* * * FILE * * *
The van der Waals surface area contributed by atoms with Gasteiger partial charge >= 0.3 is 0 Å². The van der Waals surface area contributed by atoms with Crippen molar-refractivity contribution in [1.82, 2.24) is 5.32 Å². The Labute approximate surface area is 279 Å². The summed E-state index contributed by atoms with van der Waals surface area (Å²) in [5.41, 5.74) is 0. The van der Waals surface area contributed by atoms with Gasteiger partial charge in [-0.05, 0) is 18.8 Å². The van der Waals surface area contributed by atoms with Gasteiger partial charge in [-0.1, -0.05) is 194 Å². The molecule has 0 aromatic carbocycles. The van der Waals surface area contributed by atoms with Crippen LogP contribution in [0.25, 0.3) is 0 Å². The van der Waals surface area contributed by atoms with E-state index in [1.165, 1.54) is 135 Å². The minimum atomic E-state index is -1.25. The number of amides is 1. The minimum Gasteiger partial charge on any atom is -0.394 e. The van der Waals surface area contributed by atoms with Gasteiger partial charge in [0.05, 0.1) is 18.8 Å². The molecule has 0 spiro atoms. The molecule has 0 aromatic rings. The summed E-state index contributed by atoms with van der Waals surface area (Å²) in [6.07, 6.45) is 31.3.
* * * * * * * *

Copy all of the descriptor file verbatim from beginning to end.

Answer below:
The van der Waals surface area contributed by atoms with Gasteiger partial charge >= 0.3 is 0 Å². The van der Waals surface area contributed by atoms with Crippen molar-refractivity contribution in [1.82, 2.24) is 5.32 Å². The Labute approximate surface area is 279 Å². The summed E-state index contributed by atoms with van der Waals surface area (Å²) in [5.41, 5.74) is 0. The van der Waals surface area contributed by atoms with Gasteiger partial charge in [-0.05, 0) is 18.8 Å². The van der Waals surface area contributed by atoms with Gasteiger partial charge in [-0.1, -0.05) is 194 Å². The molecule has 0 aromatic carbocycles. The van der Waals surface area contributed by atoms with Crippen LogP contribution in [0.25, 0.3) is 0 Å². The van der Waals surface area contributed by atoms with E-state index in [1.165, 1.54) is 135 Å². The minimum atomic E-state index is -1.25. The number of amides is 1. The minimum Gasteiger partial charge on any atom is -0.394 e. The van der Waals surface area contributed by atoms with Gasteiger partial charge in [0.05, 0.1) is 18.8 Å². The molecule has 0 spiro atoms. The molecule has 0 aromatic rings. The summed E-state index contributed by atoms with van der Waals surface area (Å²) in [6.07, 6.45) is 31.3.